If you have been leading for any period of time you have learned the corrosive power of selfishness on a team. Instead of being committed to the mission of the ministry or organization, a selfish team member is obsessed with his or her own agenda. Selfish team members can’t bring unbiased wisdom to a discussion because they are constantly wondering “What is in it for me?” Selfish team members constantly direct energy away from the mission because they are consumed with their own goals. What are some indicators of selfishness?
The Scripture teaches that “love is patient, love is kind. Love does not envy, is not boastful, is not arrogant, is not rude, is not self-seeking…” [I Corinthians 13:4-5].
Many scholars believe that the phase “not self-seeking” is the lynchpin for the other characteristics. That a person who is not self-seeking will display the other attributes of love. With that view in mind, here are fours signs of selfishness:
Holy initiative and ambition is not the same as impatience. The former is about the mission; the latter is about the person’s agenda. A person who is selfless is patient because the person does not think everything is about them. In the same way, a selfish person is impatient. Everything is about them, all the time, and they believe everyone should drop everything for them.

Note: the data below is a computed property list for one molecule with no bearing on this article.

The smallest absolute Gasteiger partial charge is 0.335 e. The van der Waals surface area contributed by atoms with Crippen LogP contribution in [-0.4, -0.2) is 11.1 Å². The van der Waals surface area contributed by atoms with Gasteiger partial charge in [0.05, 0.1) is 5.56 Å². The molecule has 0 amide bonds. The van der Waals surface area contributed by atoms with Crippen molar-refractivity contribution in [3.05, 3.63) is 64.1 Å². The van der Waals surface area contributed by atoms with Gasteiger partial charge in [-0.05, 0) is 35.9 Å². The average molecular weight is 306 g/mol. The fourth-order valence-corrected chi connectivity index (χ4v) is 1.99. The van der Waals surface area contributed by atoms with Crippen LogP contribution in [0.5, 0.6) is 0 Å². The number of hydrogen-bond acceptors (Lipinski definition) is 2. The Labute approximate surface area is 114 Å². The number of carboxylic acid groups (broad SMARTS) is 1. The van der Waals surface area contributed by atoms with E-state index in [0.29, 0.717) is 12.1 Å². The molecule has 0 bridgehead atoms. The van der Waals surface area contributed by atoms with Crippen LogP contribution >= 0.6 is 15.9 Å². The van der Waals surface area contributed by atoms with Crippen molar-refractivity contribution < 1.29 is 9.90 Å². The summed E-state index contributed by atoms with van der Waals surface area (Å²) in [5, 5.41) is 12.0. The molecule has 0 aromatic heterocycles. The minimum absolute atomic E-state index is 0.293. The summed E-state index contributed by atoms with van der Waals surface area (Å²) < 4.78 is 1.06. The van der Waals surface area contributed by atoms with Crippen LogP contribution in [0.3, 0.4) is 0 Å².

A person who is selfless is kind because the person wants others to be treated well and is not consumed with being treated well. A self-seeking person is mean to others, often out of insecurity, so that he or she will be elevated.
A selfless person does not envy because they are humble and don’t want what others have or think they deserve what others have. Someone who is self-centered cannot stand for others to be celebrated or to be promoted. People who are filled with envy will resist the challenge to develop others because they hate the idea of others surpassing them.
4. Boastful and Rude
A selfless person is not boastful and rude because they have no need to promote themselves. Selfless team members are secure in who God has declared them to be and don’t think about themselves continually or think of themselves as better than others. But those who are boastful and rude reveal that they are motivated for themselves.
It is, of course, much easier to look for self-centeredness in others. But Plato was correct, “the first and greatest victory is to conquer yourself.” If a leader is self-centered, the team is likely to follow. Leaders—we must first look to the planks in our own eyes before inspecting the specks in others.
This article originally appeared here.